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Dynamics of Surfactant Adsorption at Solid--Liquid Interfaces

WOODS, DAVID,ALEXANDER (2011) Dynamics of Surfactant Adsorption at Solid--Liquid Interfaces. Doctoral thesis, Durham University.

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The adsorption kinetics of surfactants at the solid--liquid interface is of fundamental
interest to a wide variety of process including detergency, wetting of solid surfaces, agricultural sprays
and paper processing. Accordingly, a significant body of work
has been carried out to understand this field.
Much of this work has used the optical techniques of ellipsometry
and optical reflectometry or mass measurements from the quartz crystal microbalance.
These methods have the time resolution to measure surfactant adsorption kinetics but are
insensitive to chemical composition and thus produce limited information on the adsorption
of surfactant mixtures.

The technique I adopt here, total internal reflection (TIR) Raman spectroscopy, provides detailed
information about the chemical composition of the surface with a time resolution of 2\,s.
The short penetration depth of the
probe laser into solution (${\sim}100$\,nm) provides surface sensitivity. The different components
of the adsorbed film are distinguished by their vibrational Raman spectra. The
Raman signal from a component in the adsorbed layer is linearly proportional to the amount of that
component present, allowing straightforward interpretation of the acquired data. I use principal component
analysis to deconvolute the recorded spectra.

First I look at the equilibrium and kinetic aspects of the adsorption of two model surfactants
to a flat silica surface as single component systems: the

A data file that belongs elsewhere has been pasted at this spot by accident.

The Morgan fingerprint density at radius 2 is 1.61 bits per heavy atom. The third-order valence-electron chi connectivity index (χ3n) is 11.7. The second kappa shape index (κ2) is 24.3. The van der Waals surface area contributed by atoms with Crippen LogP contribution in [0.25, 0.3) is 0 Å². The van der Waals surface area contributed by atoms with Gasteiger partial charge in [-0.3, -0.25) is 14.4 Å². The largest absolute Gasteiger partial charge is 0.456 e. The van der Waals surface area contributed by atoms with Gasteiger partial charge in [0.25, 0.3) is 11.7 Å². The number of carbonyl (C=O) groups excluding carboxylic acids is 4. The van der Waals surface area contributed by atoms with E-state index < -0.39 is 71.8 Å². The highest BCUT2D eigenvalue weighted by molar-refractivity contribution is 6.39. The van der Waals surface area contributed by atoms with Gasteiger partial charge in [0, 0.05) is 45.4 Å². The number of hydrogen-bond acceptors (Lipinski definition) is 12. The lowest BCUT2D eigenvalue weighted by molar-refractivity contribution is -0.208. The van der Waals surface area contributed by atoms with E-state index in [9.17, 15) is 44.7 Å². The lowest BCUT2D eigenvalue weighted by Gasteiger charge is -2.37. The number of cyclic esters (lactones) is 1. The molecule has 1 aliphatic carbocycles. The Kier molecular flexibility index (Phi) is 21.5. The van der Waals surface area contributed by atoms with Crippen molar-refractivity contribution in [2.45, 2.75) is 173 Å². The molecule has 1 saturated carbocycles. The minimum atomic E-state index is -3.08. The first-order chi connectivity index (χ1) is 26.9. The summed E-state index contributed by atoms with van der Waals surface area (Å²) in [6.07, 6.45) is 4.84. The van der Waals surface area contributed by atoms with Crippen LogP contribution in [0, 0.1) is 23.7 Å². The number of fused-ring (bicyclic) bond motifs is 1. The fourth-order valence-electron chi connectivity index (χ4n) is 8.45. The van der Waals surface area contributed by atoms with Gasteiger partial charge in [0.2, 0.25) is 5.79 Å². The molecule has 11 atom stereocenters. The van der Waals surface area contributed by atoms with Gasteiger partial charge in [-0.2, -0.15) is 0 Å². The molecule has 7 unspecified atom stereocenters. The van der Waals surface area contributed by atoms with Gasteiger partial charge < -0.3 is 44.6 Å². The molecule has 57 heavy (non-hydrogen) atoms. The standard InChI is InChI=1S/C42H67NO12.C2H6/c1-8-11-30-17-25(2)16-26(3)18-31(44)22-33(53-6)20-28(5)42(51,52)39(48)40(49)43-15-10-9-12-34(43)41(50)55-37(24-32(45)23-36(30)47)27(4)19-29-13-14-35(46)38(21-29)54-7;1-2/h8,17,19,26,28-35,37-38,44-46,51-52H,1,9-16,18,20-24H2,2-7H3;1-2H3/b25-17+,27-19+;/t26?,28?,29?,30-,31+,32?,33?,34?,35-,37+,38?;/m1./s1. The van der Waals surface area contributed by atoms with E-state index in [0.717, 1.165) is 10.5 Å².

cationic surfactant cetyltrimethylammonium bromide (CTAB) and the non-ionic surfactant Triton X-100.
Use of the well-defined wall jet geometry provides known hydrodynamics allowing the mass transport to
the surface to be modelled. The mass transport model is coupled with a kinetic model consistent with
the Frumkin isotherm allowing the whole adsorption process to be captured. The fit between the
model and the experimental results helps to understand interactions on the surface.

Secondly I look at
the two model surfactants adsorbing to silica as a mixed system. The adsorption isotherm shows strong synergistic behaviour with the addition
of small amounts of CTAB (${\sim}2$\%\ of the 2\,mM total surfactant concentration) doubling the adsorbed amount
of Triton X-100. This synergism has a marked influence on the kinetics: for example, when
Triton X-100 replaces CTAB the Triton X-100 surface excess overshoots its equilibrium value
and returns only very slowly to equilibrium. For systems above the cmc, the repartitioning
of surfactant between micelles and monomers results a local increase in the monomer concentration of Triton
X-100 resulting in a temporary spike in the Triton X-100 surface excess during the rinsing of
a mixed layer.

Finally I study alternative model surfaces to silica. The adsorption to CTAB and Triton X-100 to a cellulose
surface is studied, and detailed equilibrium isotherms obtained by slow variation of the bulk
concentration controlled with a continuous stirred tank mixer. The preparation of the model cellulose
surface is also followed spectroscopically. Spectra are also acquired from mica surfaces in
optical contact with silica hemispheres; it is unfortunately not yet possible to acquire
useful data on adsorption at the mica--water interface.

Item Type:Thesis (Doctoral)
Award:Doctor of Philosophy
Faculty and Department:Faculty of Science > Chemistry, Department of
Thesis Date:2011
Copyright:Copyright of this thesis is held by the author
Deposited On:29 Nov 2011 11:18

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